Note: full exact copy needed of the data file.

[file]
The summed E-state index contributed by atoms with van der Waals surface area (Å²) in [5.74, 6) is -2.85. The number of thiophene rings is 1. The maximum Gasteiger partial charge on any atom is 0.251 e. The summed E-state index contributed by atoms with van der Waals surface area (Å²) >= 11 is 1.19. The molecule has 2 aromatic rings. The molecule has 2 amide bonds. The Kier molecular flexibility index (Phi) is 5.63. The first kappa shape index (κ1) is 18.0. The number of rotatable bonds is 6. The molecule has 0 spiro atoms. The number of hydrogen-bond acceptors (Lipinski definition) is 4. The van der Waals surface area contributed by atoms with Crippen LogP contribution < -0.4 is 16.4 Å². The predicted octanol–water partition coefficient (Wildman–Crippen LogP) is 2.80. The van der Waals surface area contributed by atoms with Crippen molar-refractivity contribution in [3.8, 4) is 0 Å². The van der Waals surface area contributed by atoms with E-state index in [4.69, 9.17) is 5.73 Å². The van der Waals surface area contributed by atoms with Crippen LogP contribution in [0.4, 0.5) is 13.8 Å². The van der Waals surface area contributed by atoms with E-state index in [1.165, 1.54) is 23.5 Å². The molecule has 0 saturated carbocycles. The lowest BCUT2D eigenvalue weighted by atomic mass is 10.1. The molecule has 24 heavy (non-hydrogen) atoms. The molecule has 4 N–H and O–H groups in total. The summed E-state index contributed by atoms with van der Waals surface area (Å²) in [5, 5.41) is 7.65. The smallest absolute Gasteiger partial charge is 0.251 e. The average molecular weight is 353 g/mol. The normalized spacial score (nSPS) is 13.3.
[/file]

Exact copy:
The summed E-state index contributed by atoms with van der Waals surface area (Å²) in [5.74, 6) is -2.85. The number of thiophene rings is 1. The maximum Gasteiger partial charge on any atom is 0.251 e. The summed E-state index contributed by atoms with van der Waals surface area (Å²) >= 11 is 1.19. The molecule has 2 aromatic rings. The molecule has 2 amide bonds. The Kier molecular flexibility index (Phi) is 5.63. The first kappa shape index (κ1) is 18.0. The number of rotatable bonds is 6. The molecule has 0 spiro atoms. The number of hydrogen-bond acceptors (Lipinski definition) is 4. The van der Waals surface area contributed by atoms with Crippen LogP contribution < -0.4 is 16.4 Å². The predicted octanol–water partition coefficient (Wildman–Crippen LogP) is 2.80. The van der Waals surface area contributed by atoms with Crippen molar-refractivity contribution in [3.8, 4) is 0 Å². The van der Waals surface area contributed by atoms with E-state index in [4.69, 9.17) is 5.73 Å². The van der Waals surface area contributed by atoms with Crippen LogP contribution in [0.4, 0.5) is 13.8 Å². The van der Waals surface area contributed by atoms with E-state index in [1.165, 1.54) is 23.5 Å². The molecule has 0 saturated carbocycles. The lowest BCUT2D eigenvalue weighted by atomic mass is 10.1. The molecule has 24 heavy (non-hydrogen) atoms. The molecule has 4 N–H and O–H groups in total. The summed E-state index contributed by atoms with van der Waals surface area (Å²) in [5, 5.41) is 7.65. The smallest absolute Gasteiger partial charge is 0.251 e. The average molecular weight is 353 g/mol. The normalized spacial score (nSPS) is 13.3.